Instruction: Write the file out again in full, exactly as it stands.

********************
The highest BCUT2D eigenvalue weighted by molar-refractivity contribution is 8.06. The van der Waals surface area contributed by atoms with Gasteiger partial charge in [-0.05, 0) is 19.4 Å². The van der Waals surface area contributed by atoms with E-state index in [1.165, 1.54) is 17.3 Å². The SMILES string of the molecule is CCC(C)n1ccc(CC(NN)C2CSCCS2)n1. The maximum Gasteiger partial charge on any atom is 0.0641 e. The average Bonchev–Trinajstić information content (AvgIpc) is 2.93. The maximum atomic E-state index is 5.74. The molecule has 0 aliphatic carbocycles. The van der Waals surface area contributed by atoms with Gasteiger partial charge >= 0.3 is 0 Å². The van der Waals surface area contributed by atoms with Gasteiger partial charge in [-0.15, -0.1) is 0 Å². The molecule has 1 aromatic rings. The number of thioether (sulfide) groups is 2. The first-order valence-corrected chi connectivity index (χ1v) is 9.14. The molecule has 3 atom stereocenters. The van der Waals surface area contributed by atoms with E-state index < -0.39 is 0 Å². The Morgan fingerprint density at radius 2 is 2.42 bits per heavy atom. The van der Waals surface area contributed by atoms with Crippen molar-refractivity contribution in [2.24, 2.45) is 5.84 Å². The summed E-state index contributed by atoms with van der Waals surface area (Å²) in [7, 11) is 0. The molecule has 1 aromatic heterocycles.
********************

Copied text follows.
The highest BCUT2D eigenvalue weighted by molar-refractivity contribution is 8.06. The van der Waals surface area contributed by atoms with Gasteiger partial charge in [-0.05, 0) is 19.4 Å². The van der Waals surface area contributed by atoms with E-state index in [1.165, 1.54) is 17.3 Å². The SMILES string of the molecule is CCC(C)n1ccc(CC(NN)C2CSCCS2)n1. The maximum Gasteiger partial charge on any atom is 0.0641 e. The average Bonchev–Trinajstić information content (AvgIpc) is 2.93. The maximum atomic E-state index is 5.74. The molecule has 0 aliphatic carbocycles. The van der Waals surface area contributed by atoms with Gasteiger partial charge >= 0.3 is 0 Å². The van der Waals surface area contributed by atoms with Gasteiger partial charge in [-0.15, -0.1) is 0 Å². The molecule has 1 aromatic rings. The number of thioether (sulfide) groups is 2. The first-order valence-corrected chi connectivity index (χ1v) is 9.14. The molecule has 3 atom stereocenters. The van der Waals surface area contributed by atoms with E-state index < -0.39 is 0 Å². The Morgan fingerprint density at radius 2 is 2.42 bits per heavy atom. The van der Waals surface area contributed by atoms with Crippen molar-refractivity contribution in [2.24, 2.45) is 5.84 Å². The summed E-state index contributed by atoms with van der Waals surface area (Å²) in [7, 11) is 0. The molecule has 1 aromatic heterocycles.